Sunday, October 5, 2008

Produce at Harvest Time

‘Listen to another parable. There was a landowner who planted a vineyard, put a fence around it, dug a wine press in it, and built a watch-tower. Then he leased it to tenants and went to another country. When the harvest time had come, he sent his slaves to the tenants to collect his produce. But the tenants seized his slaves and beat one, killed another, and stoned another. Again he sent other slaves, more than the first; and they treated them in the same way. Finally he sent his son to them, saying, “They will respect my son.” But when the tenants saw the son, they said to themselves, “This is the heir; come, let us kill him and get his inheritance.” So they seized him, threw him out of the vineyard, and killed him. Now when the owner of the vineyard comes, what will he do to those tenants?’ They said to him, ‘He will put those wretches to a miserable death, and lease the vineyard to other tenants who will give him the produce at the harvest time.’
Jesus said to them, ‘Have you never read in the scriptures:
“The stone that the builders rejected has become the cornerstone;
this was the Lord’s doing, and it is amazing in our eyes”?
Therefore I tell you, the kingdom of God will be taken away from you and given to a people that produce the fruits of the kingdom. The one who falls on this stone will be broken to pieces; and it will crush anyone on whom it falls.’
When the chief priests and the Pharisees heard his parables, they realized that he was speaking about them. They wanted to arrest him, but they feared the crowds, because they regarded him as a prophet. Matthew 21:33-46

I have had lots of gardens in my life time. Some have flourished and some have been miserable failures. Sometimes, we didn't have a yard with very good light, or very good soil and got poor results. Other times, we got too busy to care for our garden and the weeding and the watering were neglected and the plants and what they produced suffered. One year, when Mark and I lived in Colorado with our oldest who was three at the time, we planted a garden with a group of church friends. One of the group had land near where his nursery was and he set aside a couple of acres for a shared garden. It was a lovely thing to share with friends and we all made an effort to care for the garden space and take our turn weeding and watering. We often made the gardening project a social event, taking food and beverages with us to share with each other. Several of us had small children, and they reveled in running in the garden and the attention of all the adults. One day we had bright green tender plants, in neat, well-weeded rows, and the next day we had nothing. It was the year of the locusts, and we had provided the newly hatched, frenzied creatures with their first real meal. There was nothing to tend, because every last plant was gone.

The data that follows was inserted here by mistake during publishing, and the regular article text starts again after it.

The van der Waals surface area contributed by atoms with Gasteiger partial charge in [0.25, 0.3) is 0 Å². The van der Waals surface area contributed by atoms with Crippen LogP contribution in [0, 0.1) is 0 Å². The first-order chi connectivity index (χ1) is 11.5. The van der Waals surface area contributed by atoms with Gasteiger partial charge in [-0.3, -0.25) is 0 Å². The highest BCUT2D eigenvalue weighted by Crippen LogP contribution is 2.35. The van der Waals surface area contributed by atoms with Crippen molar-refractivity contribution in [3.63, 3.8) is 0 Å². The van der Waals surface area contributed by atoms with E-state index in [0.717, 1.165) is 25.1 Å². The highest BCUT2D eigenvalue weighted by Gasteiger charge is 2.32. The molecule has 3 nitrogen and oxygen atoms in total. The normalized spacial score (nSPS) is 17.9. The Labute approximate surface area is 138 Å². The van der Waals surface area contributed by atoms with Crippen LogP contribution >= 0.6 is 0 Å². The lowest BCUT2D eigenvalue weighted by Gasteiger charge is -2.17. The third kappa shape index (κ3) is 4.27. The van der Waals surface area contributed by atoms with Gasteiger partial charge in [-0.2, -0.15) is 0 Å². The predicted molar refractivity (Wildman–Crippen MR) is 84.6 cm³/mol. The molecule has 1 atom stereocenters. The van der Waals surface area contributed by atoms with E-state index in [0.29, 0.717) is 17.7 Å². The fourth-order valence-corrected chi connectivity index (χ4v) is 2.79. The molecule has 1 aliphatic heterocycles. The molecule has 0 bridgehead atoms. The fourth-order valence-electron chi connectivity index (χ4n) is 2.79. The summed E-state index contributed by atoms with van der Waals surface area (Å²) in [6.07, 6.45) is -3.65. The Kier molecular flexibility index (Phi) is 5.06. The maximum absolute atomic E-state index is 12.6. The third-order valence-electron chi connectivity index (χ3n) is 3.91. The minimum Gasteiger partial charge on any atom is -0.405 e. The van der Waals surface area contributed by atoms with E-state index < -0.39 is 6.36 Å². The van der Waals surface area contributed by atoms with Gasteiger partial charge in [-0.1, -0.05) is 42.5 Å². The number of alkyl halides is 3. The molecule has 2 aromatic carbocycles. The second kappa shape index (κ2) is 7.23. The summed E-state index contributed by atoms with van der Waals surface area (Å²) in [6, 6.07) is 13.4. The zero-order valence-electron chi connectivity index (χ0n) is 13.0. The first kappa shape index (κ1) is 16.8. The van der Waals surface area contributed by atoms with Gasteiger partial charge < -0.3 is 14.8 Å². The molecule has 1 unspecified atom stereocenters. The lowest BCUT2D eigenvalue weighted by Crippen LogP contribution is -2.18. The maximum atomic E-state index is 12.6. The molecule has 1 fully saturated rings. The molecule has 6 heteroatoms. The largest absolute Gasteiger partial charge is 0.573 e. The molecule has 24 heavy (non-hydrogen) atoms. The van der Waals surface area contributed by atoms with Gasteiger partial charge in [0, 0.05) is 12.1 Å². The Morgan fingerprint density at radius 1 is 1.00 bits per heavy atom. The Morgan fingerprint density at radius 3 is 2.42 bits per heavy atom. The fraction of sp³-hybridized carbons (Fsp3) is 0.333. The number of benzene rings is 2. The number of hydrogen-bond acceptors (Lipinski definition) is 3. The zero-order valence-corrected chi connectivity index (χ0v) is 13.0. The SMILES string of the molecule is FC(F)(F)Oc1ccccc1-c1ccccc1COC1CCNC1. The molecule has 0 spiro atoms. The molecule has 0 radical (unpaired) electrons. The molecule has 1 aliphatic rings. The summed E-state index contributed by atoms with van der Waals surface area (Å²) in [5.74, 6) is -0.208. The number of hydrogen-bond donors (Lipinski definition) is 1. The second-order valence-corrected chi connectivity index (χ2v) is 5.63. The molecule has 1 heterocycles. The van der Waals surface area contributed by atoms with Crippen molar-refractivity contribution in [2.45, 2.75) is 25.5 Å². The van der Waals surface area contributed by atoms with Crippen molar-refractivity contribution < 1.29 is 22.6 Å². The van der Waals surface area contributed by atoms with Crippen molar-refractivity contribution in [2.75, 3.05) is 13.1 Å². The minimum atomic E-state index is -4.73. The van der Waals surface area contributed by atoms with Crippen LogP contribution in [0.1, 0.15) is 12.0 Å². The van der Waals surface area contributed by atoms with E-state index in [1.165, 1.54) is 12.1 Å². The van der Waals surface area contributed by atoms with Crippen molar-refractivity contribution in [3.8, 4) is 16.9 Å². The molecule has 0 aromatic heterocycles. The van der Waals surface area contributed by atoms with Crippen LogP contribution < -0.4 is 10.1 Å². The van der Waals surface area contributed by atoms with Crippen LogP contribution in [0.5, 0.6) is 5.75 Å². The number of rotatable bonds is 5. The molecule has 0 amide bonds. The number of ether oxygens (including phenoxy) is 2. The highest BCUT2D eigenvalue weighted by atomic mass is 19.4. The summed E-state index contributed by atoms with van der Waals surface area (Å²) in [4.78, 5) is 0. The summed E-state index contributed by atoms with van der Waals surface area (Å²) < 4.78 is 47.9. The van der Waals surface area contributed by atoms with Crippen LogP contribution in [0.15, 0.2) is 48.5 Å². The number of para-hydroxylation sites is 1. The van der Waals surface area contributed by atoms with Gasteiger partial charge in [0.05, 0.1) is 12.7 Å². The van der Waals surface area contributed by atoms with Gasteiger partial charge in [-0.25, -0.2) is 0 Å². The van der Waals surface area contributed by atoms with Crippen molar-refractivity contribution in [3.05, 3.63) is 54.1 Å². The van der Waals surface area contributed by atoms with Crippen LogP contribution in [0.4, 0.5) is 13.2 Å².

Jesus tells the story of the tenants who acted like they owned the vineyard, and who simply killed anyone who got in the way of their authority and control. They thought winning was everything and assured themselves that their hard work would earn them ownership. They did everything right for the vineyard and it produced well. They believed they should be rewarded. How often do we fall into that trap? Thinking we own that which is truly a gift? God's generosity is too often considered a prize righteously won and deserved. Jesus comes into today to remind us who the owner and giver of land and life is. He stands with us, telling a story to remind us of the loving Creator who formed the abundant land, who showers us with renewing and life giving waters, and who asks us to live as loving tenants who rejoice in the bounty we have been given.

Today, I pray that I can be a laborer in the field. One who helps produce the fruit of the most loving God. God's garden is full of peace, healing, joy and lives transformed. It is overflowing with the capacity to forgive and offer others what we have to share. It is a field ripe with need, asking for us to help others to be fed. May we all have the humility to work in God's fields today, no wanting to own or control, but offering what we have to the healing of those around us, and those across our aching world.

1 comment:

"Ms. Cornelius" said...

I really thought your comments illuminated this story well. Since I couldn't hear the person preaching today at church, this will be the sermon for me for today.